January 21, 2004

Conservatives: a question for you

If any conservatives read this blog, I have an honest question for you.

Let me say right off that I support the right to own guns, and I oppose most kinds of gun control. So on that issue, most people would call me a conservative, too.

But I'm confused about what seems to be an inconsistency among Republicans. Perhaps some of you could help me out.

On one hand, the omnibus appropriations bill in the Senate, which Republicans support, contains a provison which seems to increase the privacy of gun buyers:

The omnibus bill also includes a little-noticed amendment that has led to sparring between the gun industry and gun control advocates over the use of firearms records. The amendment, drafted in the House with the aid of the National Rifle Association, would require federal officials to destroy records on gun purchases within 24 hours instead of waiting 90 days, as is now required.

My question is this: how do Republicans reconcile their support for destroying records of gun purchases with their support for the Patriot Act, which enables the government to snoop through your library records without showing probable cause or even informing you that your records have been snooped?

Why do republicans seem to trust the government here, and distrust the government there?

Posted by Carey at January 21, 2004 08:24 AM
Comments

Well, I'm not a Republican; I come from the small-l libertarian wing of the Democratic party. I'm willing to take a swing at it, though.

What's to stop a library from destroying the records of what people check out at the library, thus preventing the government from viewing them? Why not make the processes symmetrical?

Posted by: Alwin Hawkins at January 21, 2004 10:44 PM

I'm a registered independent without strong opinions either way on the gun thing, but the first potential argument that popped up in my mind was that the privacy of a purchaser of (x) is simply valued more highly in an economic sense than the privacy of someone who receives something for free (or at someone else's expense), in this case a consumer of library goods. Having not studied privacy law, I couldn't say whether this is actually how privacy is valued; it's just a thought.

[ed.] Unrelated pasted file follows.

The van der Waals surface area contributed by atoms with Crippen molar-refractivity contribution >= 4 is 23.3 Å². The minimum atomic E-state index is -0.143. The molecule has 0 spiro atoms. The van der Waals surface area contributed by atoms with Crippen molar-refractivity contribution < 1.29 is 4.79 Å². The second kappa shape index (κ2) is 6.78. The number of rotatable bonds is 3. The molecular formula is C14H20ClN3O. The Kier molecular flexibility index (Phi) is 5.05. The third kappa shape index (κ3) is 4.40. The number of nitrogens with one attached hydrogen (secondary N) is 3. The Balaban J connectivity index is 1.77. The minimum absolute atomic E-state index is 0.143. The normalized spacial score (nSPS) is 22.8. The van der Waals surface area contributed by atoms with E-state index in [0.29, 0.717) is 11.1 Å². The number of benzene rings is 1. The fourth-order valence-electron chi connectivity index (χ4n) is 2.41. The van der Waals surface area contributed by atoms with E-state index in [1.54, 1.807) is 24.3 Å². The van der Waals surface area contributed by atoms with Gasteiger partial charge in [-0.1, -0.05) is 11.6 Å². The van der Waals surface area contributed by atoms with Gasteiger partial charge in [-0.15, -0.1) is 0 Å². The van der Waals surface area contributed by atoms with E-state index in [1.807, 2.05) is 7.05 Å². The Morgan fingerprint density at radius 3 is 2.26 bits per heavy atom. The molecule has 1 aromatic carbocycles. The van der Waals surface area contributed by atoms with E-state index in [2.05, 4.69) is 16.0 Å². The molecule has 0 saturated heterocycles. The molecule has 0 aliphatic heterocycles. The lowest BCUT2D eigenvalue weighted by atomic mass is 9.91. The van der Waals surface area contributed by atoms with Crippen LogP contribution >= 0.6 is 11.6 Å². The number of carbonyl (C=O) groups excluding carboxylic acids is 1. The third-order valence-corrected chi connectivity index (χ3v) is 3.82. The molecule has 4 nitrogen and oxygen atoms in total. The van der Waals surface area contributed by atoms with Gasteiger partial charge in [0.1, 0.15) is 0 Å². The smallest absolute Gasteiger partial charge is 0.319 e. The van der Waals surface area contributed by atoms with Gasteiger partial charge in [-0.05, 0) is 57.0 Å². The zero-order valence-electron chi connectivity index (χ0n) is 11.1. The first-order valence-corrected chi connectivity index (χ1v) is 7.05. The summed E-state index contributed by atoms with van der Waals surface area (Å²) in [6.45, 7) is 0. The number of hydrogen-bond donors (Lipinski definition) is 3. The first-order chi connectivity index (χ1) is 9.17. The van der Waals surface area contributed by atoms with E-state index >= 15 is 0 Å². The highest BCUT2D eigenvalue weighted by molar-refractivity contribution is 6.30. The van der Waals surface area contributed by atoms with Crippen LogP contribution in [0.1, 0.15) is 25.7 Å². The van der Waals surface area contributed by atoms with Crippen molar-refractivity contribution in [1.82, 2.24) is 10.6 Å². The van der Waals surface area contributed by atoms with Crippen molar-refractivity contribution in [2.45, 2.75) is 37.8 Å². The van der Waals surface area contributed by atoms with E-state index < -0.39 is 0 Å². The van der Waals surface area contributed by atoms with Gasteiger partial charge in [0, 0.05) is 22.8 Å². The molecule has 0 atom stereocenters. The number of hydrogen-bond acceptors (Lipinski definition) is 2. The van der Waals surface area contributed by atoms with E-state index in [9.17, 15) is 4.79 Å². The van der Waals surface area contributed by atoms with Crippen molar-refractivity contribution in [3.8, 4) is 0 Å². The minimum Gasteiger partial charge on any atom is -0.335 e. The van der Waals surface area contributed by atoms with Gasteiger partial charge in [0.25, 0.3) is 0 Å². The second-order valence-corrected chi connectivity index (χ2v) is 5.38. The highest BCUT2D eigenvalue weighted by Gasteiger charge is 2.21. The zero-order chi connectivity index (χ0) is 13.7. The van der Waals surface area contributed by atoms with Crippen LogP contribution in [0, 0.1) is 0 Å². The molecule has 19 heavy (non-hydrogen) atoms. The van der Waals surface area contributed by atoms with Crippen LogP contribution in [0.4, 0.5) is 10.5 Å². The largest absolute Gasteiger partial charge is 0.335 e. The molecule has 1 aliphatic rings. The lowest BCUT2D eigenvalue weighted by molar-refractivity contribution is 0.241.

Second thought, probably more viable if you believe (as you appear to) that all privacy is of equal value: the person who buys a gun may not wind up being the person who uses it, therefore purchase records might not lead you to perpetrators as readily. Whereas someone in a library is probably there on their own behalf.

Posted by: JCA at January 22, 2004 10:03 AM

I'm fortunate to get good comments on this blog; it makes up for the occasional 130-post spam dumps...

Anyway, about destroying records; I think that's clearly a good idea. I don't know why a library would keep records of what you've checked out and returned; only the list of books currently checked out and their due dates is necessary.

I also like the idea that private purchases might deserve more privacy, except for the strong countervailing notion that what we read is our own business. At least with weapons, you could conceivably make a public-safety argument for why gun records should be disclosed before library records.

Especially in the context of fighting terrorism, which is what the Patriot Act is supposed to be about, it seems that gun records would be more important in virtually every respect.

Posted by: Carey at January 22, 2004 03:58 PM

That's why anyone with feelings for the right at all should immediately become a libertarian. All the corrupt business sense of the right, complete with all the moral debauchery of the left- and an intense need for privacy.

Get the government out of our personal lives, once and for all!

Posted by: Jordan at January 29, 2004 11:10 PM